The particle - named "Luciola" after the scientific name for a genus of "flashing" fireflies - is held and rotated in mid air by the combined application of ultrasonic levitation and wireless powering. Such a technique, say the researchers, could hold potential in applications such as moving displays and projection mapping.
The particle, which weighs 16.2 mg and has a diameter of 3.5 mm (0.14 inch), emits a red light that can be used to "draw" characters in mid air (see image, which shows long-time exposure). It moves within a 10.4 x 10.4 x 5.4-cm space and is levitated using two 40-kHz 17 x 17 ultrasonic transducer arrays placed face-to-face at a distance of 20 cm and wirelessly powered by 12.3-MHz resonant inductive coupling.
Luciola could find applications in the Internet of Things (IoT), in which everyday objects are connected to networks to send and receive data, say the developers. Equipped with movement or temperature sensors, Luciola could fly to such objects to deliver a message or help to make moving displays with multiple lights that can detect human presence, or participate in futuristic projection mapping events.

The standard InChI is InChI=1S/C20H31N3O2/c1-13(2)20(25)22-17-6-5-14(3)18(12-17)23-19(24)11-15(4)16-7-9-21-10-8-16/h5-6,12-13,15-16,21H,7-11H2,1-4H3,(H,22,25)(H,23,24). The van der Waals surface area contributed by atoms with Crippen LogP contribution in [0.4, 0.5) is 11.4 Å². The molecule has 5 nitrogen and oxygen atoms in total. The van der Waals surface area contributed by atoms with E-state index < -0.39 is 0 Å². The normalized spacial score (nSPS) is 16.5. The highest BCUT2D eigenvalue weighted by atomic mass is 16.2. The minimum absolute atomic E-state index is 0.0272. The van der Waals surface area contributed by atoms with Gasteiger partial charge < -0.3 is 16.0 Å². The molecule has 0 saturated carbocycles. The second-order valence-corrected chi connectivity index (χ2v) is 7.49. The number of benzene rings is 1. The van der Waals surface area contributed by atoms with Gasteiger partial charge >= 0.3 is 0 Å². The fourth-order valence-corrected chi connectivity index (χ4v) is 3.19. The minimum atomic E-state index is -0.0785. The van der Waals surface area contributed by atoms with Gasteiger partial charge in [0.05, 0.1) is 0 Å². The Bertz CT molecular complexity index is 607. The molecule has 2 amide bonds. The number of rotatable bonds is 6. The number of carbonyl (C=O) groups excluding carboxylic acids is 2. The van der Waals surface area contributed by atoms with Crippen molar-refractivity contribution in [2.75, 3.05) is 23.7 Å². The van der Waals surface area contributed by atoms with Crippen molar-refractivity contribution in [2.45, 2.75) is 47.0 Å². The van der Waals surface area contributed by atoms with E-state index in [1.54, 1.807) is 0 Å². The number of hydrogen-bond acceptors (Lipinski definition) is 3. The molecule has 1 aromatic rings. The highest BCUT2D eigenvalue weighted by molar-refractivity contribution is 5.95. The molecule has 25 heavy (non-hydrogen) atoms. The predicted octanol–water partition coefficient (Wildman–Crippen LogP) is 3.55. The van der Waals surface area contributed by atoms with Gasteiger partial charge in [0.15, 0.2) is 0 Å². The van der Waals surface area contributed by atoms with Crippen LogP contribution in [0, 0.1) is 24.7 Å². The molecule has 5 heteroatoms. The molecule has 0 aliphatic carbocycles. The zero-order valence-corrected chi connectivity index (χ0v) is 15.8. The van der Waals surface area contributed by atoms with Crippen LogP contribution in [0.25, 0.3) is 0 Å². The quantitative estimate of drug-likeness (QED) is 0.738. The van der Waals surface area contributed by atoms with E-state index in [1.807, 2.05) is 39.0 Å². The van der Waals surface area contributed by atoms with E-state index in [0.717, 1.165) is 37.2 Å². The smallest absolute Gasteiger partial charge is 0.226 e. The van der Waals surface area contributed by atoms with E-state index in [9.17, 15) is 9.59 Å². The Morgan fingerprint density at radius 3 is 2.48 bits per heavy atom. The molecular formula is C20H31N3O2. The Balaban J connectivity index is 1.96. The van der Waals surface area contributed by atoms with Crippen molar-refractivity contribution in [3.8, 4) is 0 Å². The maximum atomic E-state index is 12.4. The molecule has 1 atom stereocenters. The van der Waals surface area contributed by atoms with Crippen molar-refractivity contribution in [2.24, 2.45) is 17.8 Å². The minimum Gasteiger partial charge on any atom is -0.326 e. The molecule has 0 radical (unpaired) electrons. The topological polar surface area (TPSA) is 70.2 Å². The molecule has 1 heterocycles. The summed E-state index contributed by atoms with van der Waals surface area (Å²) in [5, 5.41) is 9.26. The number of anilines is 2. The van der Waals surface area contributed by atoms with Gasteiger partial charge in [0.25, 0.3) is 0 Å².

"Ultimately, my hope is that such tiny objects will have smartphone capabilities and be built to float about helping us in our everyday lives in smarter ways," circuit design specialist and University of Tokyo professor Makoto Takamiya told Reuters. The researcher hopes it will be commercially viable in five to ten years.
In the development of Luciola, a custom IC chip was required to reduce its size and weight to enable levitation. According to the researchers, in the design of the custom IC chip, "a new voltage detector circuit enabling an accurate voltage detection and a correct output during the start-up is proposed to achieve an intermittent lighting of the LED to increase the maximum distance between the transmitter and the receiver coil."
For more, see " Luciola: A Millimeter-Scale Light-Emitting Particle